Washington, D.C.

Justice for All
10:39 am
Sat December 13, 2014

Protesters Rally In 'Justice For All' Marches In 3 Cities

Melissa W. Green, right, and her daughter Reshae Green holds up their signs at Freedom Plaza during the "Justice for All" march and rally on Pennsylvania Avenue in Washington on Saturday.
Jose Luis Magana AP

Originally published on Sat December 13, 2014 6:38 pm

Updated at 4:30 p.m. ET

Thousands of demonstrators gathered today for a "Justice for All" march in the nation's capital to protest decisions in Missouri and New York not to indict police officers involved in the deaths of two black men.

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Seafood
5:27 pm
Tue December 2, 2014

Shucking Oysters By The Thousands, With A Steady Smile

George Hastings shucks oysters at the Oyster Riot 2014 in Washington, D.C. He's been traveling the country on the shucking circuit for four decades.
Meredith Rizzo NPR

Originally published on Thu December 4, 2014 10:44 am

When it needs to serve 75,000 raw oysters to 3,000 people in one weekend, Washington D.C.'s landmark Old Ebbitt Grill calls in reinforcements. It hires expert oyster shuckers to help out with its Oyster Riot event each year. And for most of the last 20 years, those experts have included 59-year-old George Hastings.

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Remembrance
2:59 am
Sun November 23, 2014

Former D.C. Mayor Marion Barry Dies

Washington, D.C., Councilman and former Mayor Marion Barry was famously re-elected after going to jail for crack cocaine possession, but started out as a champion for the city's disenfranchised.
Alex Brandon AP

Originally published on Sun November 23, 2014 1:28 pm

Marion Barry, the fiery Washington, D.C., politician who was famously re-elected after going to jail for crack cocaine possession, has died after months of battling health issues. He was 78.

The four-term mayor, who was still serving his third term on the D.C. Council, was famous for fighting for the District's disenfranchised, but won national notoriety after he was caught on FBI video with an ex-girlfriend and crack cocaine in 1990.

He was considered by many to be the district's most charismatic and controversial politician.

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Immigration
4:16 pm
Thu November 13, 2014

Obama Plans To Use Executive Action To Reshape Immigration

Originally published on Fri November 14, 2014 10:31 am

Copyright 2014 NPR. To see more, visit http://www.npr.org/.

Transcript

AUDIE CORNISH, HOST:

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Bush
3:33 am
Tue November 11, 2014

43 On 41: A President Traces The Life Of His Father

Former President George W. Bush (right) and his father, former President George H.W. Bush, wave as they leave a family wedding in Washington, D.C., in May 2006.
Normand Blouin-Pool Getty Images

Originally published on Wed November 12, 2014 9:16 am

Only twice in American history has a son followed his father into the presidency. The first was John Quincy Adams. The second, George W. Bush, has now written a biography of his father, George H.W. Bush. It's called 41: A Portrait of My Father.

The 43rd president of the United States traces the life of the 41st from his youth in New England through his entry into the Texas oil business, combat during World War II, party politics, diplomacy, the White House, retirement — and skydiving.

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Secret Service
4:56 pm
Wed October 1, 2014

The White House Could Be Made A Fortress, But Should It Be?

Visitors take photos in front of the White House.
Pablo Martinez Monsivais AP

Originally published on Thu October 2, 2014 7:46 am

It turns out the Secret Service isn't too good at protecting the White House, and maybe one reason is that we don't want it to be.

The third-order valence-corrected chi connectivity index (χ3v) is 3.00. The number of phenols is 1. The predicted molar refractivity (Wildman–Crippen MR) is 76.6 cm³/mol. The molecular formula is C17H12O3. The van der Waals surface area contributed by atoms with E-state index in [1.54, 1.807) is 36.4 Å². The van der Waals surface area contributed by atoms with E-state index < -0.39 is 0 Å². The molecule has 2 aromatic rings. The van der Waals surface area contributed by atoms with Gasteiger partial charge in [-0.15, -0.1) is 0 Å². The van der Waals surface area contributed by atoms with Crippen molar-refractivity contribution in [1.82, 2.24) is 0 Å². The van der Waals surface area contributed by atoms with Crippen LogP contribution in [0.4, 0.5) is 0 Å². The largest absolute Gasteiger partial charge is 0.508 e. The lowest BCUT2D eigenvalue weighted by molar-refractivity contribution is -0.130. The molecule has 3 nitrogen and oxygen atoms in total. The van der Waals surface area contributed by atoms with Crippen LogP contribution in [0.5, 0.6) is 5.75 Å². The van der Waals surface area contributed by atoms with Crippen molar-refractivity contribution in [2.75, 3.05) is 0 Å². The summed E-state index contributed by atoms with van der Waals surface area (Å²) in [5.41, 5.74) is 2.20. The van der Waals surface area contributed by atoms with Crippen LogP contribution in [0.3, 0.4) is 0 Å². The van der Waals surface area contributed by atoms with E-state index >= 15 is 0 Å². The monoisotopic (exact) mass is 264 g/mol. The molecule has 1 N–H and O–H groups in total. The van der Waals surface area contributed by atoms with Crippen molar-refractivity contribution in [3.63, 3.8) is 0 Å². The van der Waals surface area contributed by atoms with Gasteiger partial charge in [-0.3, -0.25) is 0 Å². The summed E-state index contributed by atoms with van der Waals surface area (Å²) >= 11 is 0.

Secret Service agents are famously willing to sacrifice their own lives to protect the president and his family. They are also trained to take the lives of others in defense of their protectees.

But are they equally prepared to do either of those things for the White House itself? Should it be policy for the armed agents around 1600 Pennsylvania Avenue to use deadly force whether the president or his family is present or not?

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White House
10:40 am
Thu September 25, 2014

Eric Holder To Step Down As Attorney General

Attorney General Eric Holder speaks during a Sept. 4 news conference at the Justice Department in Washington.
Pablo Martinez Monsivais AP

Originally published on Fri September 26, 2014 8:29 am

This post was last updated at 4:44 p.m. ET.

Eric Holder Jr., the nation's first black U.S. attorney general, will resign his post after a tumultuous tenure marked by civil rights advances, national security threats, reforms to the criminal justice system and 5 1/2 years of fights with Republicans in Congress.

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Veterans Affairs
5:16 pm
Tue September 16, 2014

State Veterans Commissioner Is Heading to Federal VA

Linda Schwartz is the outgoing Commissioner of Connecticut's Department of Veterans Affairs.
Credit Chion Wolf / WNPR

The state's Veterans Commissioner has waited a long time for this day. On Tuesday, the U.S. Senate approved Linda Schwartz to a high level position at the U.S. Department of Veterans Affairs.

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Where We Live
9:00 am
Wed August 27, 2014

The Wheelhouse: DC Weighs in on CT

We're putting the "W" in NPR as John Dankosky hosts from NPR's headquarters in Washington, DC.
Credit Todd Mundt / Creative Commons

Access Health CT CEO Kevin Counihan is leaving Connecticut to join John Dankosky in Washington, DC. Actually, Counihan will be the CEO of HealthCare.gov and Dankosky will be back tomorrow.

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Where We Live
9:00 am
Tue August 12, 2014

John Dean: "Master Manipulator" of Watergate?

Former White House counsel John Dean (center), on-stage with WNPR's John Dankosky and the Hartford Courant's Kevin Rennie. We're listening back to this conversation about Watergate, hosted by the Hartford County Bar Association.
Credit Tucker Ives / WNPR

As the country looks back on the 40th anniversary of the Watergate scandal, we’ll revisit a conversation with former Nixon White House Counsel John Dean. He was credited with cooperating with investigators, and linking President Nixon to the Watergate scandal. He was also called, by the FBI, the “master manipulator of the cover up.”

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Around the Nation
3:37 am
Tue July 8, 2014

Obama To Ask Congress For $2B To Ease Immigration Crisis

Detainees sleep and watch television in a holding cell where hundreds of mostly Central American immigrant children are being processed at a U.S. Customs facility in Nogales, Texas.
Getty Images